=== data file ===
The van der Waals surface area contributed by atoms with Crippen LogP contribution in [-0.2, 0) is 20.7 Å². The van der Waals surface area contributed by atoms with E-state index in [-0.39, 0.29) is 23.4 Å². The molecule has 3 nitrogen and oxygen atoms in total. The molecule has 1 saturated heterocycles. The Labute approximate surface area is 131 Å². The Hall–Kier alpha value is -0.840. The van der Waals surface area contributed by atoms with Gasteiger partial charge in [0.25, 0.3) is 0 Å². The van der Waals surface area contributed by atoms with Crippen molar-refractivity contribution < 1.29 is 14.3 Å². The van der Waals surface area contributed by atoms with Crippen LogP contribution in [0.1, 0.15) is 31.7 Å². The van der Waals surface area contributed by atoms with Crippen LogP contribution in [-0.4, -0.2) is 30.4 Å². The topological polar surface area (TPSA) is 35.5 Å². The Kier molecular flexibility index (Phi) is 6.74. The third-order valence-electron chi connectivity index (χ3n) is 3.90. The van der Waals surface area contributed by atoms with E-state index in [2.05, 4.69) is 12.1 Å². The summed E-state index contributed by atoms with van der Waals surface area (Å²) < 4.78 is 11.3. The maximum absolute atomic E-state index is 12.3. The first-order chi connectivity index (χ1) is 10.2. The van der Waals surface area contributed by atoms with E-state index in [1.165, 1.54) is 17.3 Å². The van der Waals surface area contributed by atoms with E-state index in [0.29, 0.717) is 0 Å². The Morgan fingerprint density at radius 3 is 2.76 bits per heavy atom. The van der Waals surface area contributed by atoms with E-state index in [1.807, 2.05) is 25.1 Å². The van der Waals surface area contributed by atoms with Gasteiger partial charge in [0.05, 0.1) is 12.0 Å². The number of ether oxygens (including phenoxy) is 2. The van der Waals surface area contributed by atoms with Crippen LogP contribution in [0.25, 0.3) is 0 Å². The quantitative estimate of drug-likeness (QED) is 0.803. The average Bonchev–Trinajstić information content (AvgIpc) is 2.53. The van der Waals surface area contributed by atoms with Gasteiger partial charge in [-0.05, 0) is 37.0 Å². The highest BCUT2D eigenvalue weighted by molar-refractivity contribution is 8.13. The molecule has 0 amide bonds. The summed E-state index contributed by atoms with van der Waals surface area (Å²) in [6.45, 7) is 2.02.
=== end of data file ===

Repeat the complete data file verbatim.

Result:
The van der Waals surface area contributed by atoms with Crippen LogP contribution in [-0.2, 0) is 20.7 Å². The van der Waals surface area contributed by atoms with E-state index in [-0.39, 0.29) is 23.4 Å². The molecule has 3 nitrogen and oxygen atoms in total. The molecule has 1 saturated heterocycles. The Labute approximate surface area is 131 Å². The Hall–Kier alpha value is -0.840. The van der Waals surface area contributed by atoms with Gasteiger partial charge in [0.25, 0.3) is 0 Å². The van der Waals surface area contributed by atoms with Crippen molar-refractivity contribution < 1.29 is 14.3 Å². The van der Waals surface area contributed by atoms with Crippen LogP contribution in [0.1, 0.15) is 31.7 Å². The van der Waals surface area contributed by atoms with Crippen LogP contribution in [-0.4, -0.2) is 30.4 Å². The topological polar surface area (TPSA) is 35.5 Å². The Kier molecular flexibility index (Phi) is 6.74. The third-order valence-electron chi connectivity index (χ3n) is 3.90. The van der Waals surface area contributed by atoms with E-state index in [2.05, 4.69) is 12.1 Å². The summed E-state index contributed by atoms with van der Waals surface area (Å²) < 4.78 is 11.3. The maximum absolute atomic E-state index is 12.3. The first-order chi connectivity index (χ1) is 10.2. The van der Waals surface area contributed by atoms with E-state index in [1.165, 1.54) is 17.3 Å². The van der Waals surface area contributed by atoms with E-state index in [0.29, 0.717) is 0 Å². The Morgan fingerprint density at radius 3 is 2.76 bits per heavy atom. The van der Waals surface area contributed by atoms with E-state index in [1.807, 2.05) is 25.1 Å². The van der Waals surface area contributed by atoms with Gasteiger partial charge in [0.05, 0.1) is 12.0 Å². The number of ether oxygens (including phenoxy) is 2. The van der Waals surface area contributed by atoms with Crippen LogP contribution in [0.25, 0.3) is 0 Å². The quantitative estimate of drug-likeness (QED) is 0.803. The average Bonchev–Trinajstić information content (AvgIpc) is 2.53. The van der Waals surface area contributed by atoms with Gasteiger partial charge in [-0.05, 0) is 37.0 Å². The highest BCUT2D eigenvalue weighted by molar-refractivity contribution is 8.13. The molecule has 0 amide bonds. The summed E-state index contributed by atoms with van der Waals surface area (Å²) in [6.45, 7) is 2.02.